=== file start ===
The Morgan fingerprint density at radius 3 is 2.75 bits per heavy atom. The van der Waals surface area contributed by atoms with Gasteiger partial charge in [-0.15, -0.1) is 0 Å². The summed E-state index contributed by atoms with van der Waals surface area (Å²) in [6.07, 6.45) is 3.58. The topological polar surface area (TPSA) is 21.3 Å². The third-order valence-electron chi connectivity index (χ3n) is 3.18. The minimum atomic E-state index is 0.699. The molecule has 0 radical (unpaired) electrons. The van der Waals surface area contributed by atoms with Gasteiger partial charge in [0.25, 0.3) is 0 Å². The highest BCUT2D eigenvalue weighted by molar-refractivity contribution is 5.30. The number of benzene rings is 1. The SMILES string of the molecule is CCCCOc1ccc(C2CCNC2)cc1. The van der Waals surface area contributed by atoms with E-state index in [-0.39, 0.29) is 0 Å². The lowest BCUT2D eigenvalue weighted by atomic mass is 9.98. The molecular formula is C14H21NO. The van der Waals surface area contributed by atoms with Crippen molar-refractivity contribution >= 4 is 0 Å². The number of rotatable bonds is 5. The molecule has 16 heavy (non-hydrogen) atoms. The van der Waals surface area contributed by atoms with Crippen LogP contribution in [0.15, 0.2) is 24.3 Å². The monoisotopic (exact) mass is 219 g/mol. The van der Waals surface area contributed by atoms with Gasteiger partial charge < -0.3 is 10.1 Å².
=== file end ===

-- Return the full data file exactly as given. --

The Morgan fingerprint density at radius 3 is 2.75 bits per heavy atom. The van der Waals surface area contributed by atoms with Gasteiger partial charge in [-0.15, -0.1) is 0 Å². The summed E-state index contributed by atoms with van der Waals surface area (Å²) in [6.07, 6.45) is 3.58. The topological polar surface area (TPSA) is 21.3 Å². The third-order valence-electron chi connectivity index (χ3n) is 3.18. The minimum atomic E-state index is 0.699. The molecule has 0 radical (unpaired) electrons. The van der Waals surface area contributed by atoms with Gasteiger partial charge in [0.25, 0.3) is 0 Å². The highest BCUT2D eigenvalue weighted by molar-refractivity contribution is 5.30. The number of benzene rings is 1. The SMILES string of the molecule is CCCCOc1ccc(C2CCNC2)cc1. The van der Waals surface area contributed by atoms with E-state index in [-0.39, 0.29) is 0 Å². The lowest BCUT2D eigenvalue weighted by atomic mass is 9.98. The molecular formula is C14H21NO. The van der Waals surface area contributed by atoms with Crippen molar-refractivity contribution >= 4 is 0 Å². The number of rotatable bonds is 5. The molecule has 16 heavy (non-hydrogen) atoms. The van der Waals surface area contributed by atoms with Crippen LogP contribution in [0.15, 0.2) is 24.3 Å². The monoisotopic (exact) mass is 219 g/mol. The van der Waals surface area contributed by atoms with Gasteiger partial charge < -0.3 is 10.1 Å².